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Natalka: new release of young peled

11 October 2019
Natalka: new release of young peled

247,000 young peled (northern whitefish) have been released into the river in the Magadan Region on the Russian Pacific coast as part of Polyus Magadan’s (Natalka) environmental programme.

This was one of the largest fish releases this year, supported by Polyus. The whitefish are bred in a fish farm to repopulate the local rivers.

The peled fish is highly valued in this region. It lives mainly in the East-Siberian basin, while in the Far East it has almost disappeared. That is why peled is literally worth its weight in gold. This spring the fish roe were brought to Magadan from Novosibirsk and then raised at the Olsky fish farm. Peled are not typically found in the Magadan Region, but scientists have helped local gold miners breed young fish to populate the basin of the Kolyma River.

Polyus has participated in the Magadan Region’s aquatic bioresources conservation programme since 2017. In that year, Polyus sponsored the release of 36,000 young peled to the Kolyma River basin near the Obo settlement for the first time. In 2018 the programme continued, selecting rare species listed in the region’s Red Book, such as round-nose whitefish and Siberian sturgeon.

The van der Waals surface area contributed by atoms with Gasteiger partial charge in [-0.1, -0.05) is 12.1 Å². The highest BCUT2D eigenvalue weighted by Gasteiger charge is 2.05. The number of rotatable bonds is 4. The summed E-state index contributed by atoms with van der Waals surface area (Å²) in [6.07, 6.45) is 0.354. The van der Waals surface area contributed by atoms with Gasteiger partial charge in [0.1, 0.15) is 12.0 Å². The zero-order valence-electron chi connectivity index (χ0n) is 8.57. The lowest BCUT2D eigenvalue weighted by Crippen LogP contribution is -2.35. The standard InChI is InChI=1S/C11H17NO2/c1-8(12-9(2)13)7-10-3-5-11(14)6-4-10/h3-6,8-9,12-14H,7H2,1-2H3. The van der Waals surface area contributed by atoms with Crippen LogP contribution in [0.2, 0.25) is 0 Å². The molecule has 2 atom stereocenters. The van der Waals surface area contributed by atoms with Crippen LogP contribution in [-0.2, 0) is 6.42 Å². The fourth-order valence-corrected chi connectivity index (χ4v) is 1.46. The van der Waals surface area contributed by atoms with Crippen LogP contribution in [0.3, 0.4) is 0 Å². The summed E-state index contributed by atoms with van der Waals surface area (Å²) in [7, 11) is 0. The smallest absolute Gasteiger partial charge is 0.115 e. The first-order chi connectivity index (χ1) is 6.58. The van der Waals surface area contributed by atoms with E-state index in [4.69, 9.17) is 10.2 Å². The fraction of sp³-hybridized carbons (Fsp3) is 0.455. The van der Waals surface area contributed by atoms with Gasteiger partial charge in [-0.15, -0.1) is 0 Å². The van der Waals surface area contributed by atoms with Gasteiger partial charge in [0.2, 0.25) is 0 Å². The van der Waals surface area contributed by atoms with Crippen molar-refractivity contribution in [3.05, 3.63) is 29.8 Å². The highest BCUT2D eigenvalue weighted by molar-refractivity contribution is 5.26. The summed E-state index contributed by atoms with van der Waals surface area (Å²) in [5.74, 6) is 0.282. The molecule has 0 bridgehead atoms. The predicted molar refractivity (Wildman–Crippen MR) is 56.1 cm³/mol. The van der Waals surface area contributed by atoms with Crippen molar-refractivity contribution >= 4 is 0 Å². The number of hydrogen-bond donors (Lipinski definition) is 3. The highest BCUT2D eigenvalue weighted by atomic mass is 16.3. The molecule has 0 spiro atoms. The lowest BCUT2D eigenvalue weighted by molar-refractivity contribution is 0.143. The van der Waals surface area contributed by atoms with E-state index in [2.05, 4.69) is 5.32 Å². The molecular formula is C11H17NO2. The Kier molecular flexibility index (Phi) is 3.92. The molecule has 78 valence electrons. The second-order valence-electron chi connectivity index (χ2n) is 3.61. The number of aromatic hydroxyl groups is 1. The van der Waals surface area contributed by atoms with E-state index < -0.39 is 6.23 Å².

This time peled were chosen once again, however the number of young fish released increased by a factor of seven.

The young peled traveled almost 700 km from the Olsky fish farm to their new home in the Buyunda River in the Omsukchansk District, where the river basins offer more favourable conditions for the whitefish family. 2% of these fish are expected to swim back to spawn a few years later, enough to form the basis for future generations.

Yury Chekaldin, Head of the Okhotsky District Division of the Federal Agency for Fishery, commented:

“Peled is a very adaptable species which grows quickly. It is tastes nice and is a healthy fish. There used to be a lot of them here — now they only a few of them swim up to [the town of] Seymchan, so it’s really important that they reproduce.”

Alexey Yeremeev, Environmental Engineer at Polyus Magadan, said:

“We need to comply with the requirements of bioresource conservation to address the impact of our business on the natural environment. This is not the first time we have released fish, and we plan to continue with this programme.”